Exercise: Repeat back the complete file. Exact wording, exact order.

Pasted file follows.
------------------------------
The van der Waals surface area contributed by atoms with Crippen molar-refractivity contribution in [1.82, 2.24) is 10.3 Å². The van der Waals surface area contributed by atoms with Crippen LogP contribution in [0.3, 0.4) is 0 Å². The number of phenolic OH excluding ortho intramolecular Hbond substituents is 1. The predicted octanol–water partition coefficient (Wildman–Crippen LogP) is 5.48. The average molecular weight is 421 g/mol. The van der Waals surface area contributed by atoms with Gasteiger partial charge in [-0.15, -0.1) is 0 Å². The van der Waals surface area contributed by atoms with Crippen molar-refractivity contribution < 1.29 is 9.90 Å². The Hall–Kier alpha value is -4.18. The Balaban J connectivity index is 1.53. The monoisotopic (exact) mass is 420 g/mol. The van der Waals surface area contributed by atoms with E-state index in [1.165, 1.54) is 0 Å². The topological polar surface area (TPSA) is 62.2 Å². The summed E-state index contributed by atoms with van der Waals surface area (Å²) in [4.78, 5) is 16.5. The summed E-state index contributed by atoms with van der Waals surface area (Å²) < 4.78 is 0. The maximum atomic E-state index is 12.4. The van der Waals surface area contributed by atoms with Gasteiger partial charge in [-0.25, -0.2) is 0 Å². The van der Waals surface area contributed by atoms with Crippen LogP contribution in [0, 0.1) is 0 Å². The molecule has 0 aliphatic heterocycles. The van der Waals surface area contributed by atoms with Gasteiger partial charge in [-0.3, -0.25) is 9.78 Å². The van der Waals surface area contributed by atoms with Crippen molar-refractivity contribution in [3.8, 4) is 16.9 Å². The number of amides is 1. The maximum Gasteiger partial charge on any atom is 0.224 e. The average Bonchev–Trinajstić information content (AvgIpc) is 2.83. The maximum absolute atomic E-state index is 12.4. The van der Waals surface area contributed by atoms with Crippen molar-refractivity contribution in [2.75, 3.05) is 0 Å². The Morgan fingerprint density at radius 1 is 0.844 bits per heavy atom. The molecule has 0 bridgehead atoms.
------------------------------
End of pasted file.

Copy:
The van der Waals surface area contributed by atoms with Crippen molar-refractivity contribution in [1.82, 2.24) is 10.3 Å². The van der Waals surface area contributed by atoms with Crippen LogP contribution in [0.3, 0.4) is 0 Å². The number of phenolic OH excluding ortho intramolecular Hbond substituents is 1. The predicted octanol–water partition coefficient (Wildman–Crippen LogP) is 5.48. The average molecular weight is 421 g/mol. The van der Waals surface area contributed by atoms with Gasteiger partial charge in [-0.15, -0.1) is 0 Å². The van der Waals surface area contributed by atoms with Crippen molar-refractivity contribution < 1.29 is 9.90 Å². The Hall–Kier alpha value is -4.18. The Balaban J connectivity index is 1.53. The monoisotopic (exact) mass is 420 g/mol. The van der Waals surface area contributed by atoms with E-state index in [1.165, 1.54) is 0 Å². The topological polar surface area (TPSA) is 62.2 Å². The summed E-state index contributed by atoms with van der Waals surface area (Å²) in [4.78, 5) is 16.5. The summed E-state index contributed by atoms with van der Waals surface area (Å²) < 4.78 is 0. The maximum atomic E-state index is 12.4. The van der Waals surface area contributed by atoms with Gasteiger partial charge in [-0.25, -0.2) is 0 Å². The van der Waals surface area contributed by atoms with Crippen LogP contribution in [0, 0.1) is 0 Å². The molecule has 0 aliphatic heterocycles. The van der Waals surface area contributed by atoms with Gasteiger partial charge in [-0.3, -0.25) is 9.78 Å². The van der Waals surface area contributed by atoms with Crippen molar-refractivity contribution in [3.8, 4) is 16.9 Å². The number of amides is 1. The maximum Gasteiger partial charge on any atom is 0.224 e. The average Bonchev–Trinajstić information content (AvgIpc) is 2.83. The maximum absolute atomic E-state index is 12.4. The van der Waals surface area contributed by atoms with Crippen molar-refractivity contribution in [2.75, 3.05) is 0 Å². The Morgan fingerprint density at radius 1 is 0.844 bits per heavy atom. The molecule has 0 bridgehead atoms.